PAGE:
Teaching Business English: Are We Condemned to Use Technology?
School of Education
College of Education
The use of digital technology to deliver instruction is becoming not only widespread, but also necessary in the development and acquisition of knowledge and skills required in academia and in the workplace. In spite of its prevalence in many instructional settings, particularly in the first world, its use is limited and even quasi inexistent in many developing nations. Thus, its utilization is subject to many questions. Is it desirable or necessary for teaching and learning in professional training institutions such as business schools or colleges? Is it accessible to all engaged in the teaching and learning of English for specific purposes all over the world, particularly in the learning of business English? If yes to what extent is it accessible to all learners and teachers? If no how can it be made available for a wider use in the teaching and learning of English for business purposes? These are someof the questions that this session will address taking into consideration a comparative analysis of digital technology integration for delivering instruction to Business students in the United States and in Côte d'Ivoire (West Africa). The participants and the presenter in this session will discuss the findings of an investigation about the use of digital technology in teaching Business English in the countries mentioned above and draw conclusions for curriculum development and instructional techniques for contexts where there is a dearth or limited use of digital technology.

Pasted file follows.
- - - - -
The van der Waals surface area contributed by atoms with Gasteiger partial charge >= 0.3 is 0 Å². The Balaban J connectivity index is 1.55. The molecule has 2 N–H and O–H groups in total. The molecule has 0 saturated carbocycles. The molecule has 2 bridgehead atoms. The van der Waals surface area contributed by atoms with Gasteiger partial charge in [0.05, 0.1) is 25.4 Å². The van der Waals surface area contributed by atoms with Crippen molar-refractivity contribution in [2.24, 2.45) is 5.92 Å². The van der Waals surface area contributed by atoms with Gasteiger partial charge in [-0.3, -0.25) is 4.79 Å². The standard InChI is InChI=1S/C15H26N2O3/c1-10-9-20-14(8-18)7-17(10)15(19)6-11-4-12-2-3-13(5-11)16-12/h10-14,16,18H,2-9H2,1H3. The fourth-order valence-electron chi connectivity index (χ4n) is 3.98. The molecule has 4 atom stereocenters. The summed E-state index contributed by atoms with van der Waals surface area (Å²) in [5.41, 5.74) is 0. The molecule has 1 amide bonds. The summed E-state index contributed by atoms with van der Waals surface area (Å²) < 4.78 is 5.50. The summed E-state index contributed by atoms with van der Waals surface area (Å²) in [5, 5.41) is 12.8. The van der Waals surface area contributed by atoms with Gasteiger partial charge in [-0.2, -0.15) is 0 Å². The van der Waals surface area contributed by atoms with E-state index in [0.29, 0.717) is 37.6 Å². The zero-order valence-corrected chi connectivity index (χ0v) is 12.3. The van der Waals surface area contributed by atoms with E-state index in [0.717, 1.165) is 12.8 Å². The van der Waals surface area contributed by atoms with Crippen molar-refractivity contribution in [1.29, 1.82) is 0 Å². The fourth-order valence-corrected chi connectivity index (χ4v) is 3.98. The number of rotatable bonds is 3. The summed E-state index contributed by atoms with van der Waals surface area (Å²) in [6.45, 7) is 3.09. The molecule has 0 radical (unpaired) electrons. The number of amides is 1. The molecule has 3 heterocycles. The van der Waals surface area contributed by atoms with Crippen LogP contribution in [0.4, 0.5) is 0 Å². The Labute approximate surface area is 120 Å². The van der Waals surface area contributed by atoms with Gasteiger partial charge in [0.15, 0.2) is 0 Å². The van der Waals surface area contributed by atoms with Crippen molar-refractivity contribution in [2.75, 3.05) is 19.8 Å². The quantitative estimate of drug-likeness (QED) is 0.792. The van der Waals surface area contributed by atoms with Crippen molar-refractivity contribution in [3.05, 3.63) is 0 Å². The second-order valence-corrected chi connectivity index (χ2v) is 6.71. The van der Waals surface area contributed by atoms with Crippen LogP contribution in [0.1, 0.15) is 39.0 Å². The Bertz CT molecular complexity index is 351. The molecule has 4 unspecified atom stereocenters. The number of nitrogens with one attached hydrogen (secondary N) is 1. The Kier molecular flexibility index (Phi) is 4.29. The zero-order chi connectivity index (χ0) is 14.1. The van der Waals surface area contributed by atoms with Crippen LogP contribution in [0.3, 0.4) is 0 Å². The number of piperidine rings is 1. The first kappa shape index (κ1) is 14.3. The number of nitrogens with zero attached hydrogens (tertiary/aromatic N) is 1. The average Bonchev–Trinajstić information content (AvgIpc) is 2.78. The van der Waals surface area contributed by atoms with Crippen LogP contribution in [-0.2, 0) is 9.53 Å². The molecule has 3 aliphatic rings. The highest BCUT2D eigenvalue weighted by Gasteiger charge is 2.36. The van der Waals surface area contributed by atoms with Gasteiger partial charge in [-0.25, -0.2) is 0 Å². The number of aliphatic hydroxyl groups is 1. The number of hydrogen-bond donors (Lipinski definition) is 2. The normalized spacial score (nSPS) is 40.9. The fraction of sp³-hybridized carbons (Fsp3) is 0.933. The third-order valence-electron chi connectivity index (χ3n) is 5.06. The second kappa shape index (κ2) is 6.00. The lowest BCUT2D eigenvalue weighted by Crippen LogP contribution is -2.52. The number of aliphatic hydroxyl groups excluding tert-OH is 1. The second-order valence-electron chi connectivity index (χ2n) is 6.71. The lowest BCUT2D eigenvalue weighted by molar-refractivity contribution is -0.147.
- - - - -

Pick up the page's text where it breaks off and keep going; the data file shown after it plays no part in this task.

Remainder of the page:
New Orleans, LA
Nagnon, Diarrassouba, "Teaching Business English: Are We Condemned to Use Technology?" (2010). Faculty Scholarly Dissemination Grants. Paper 23.
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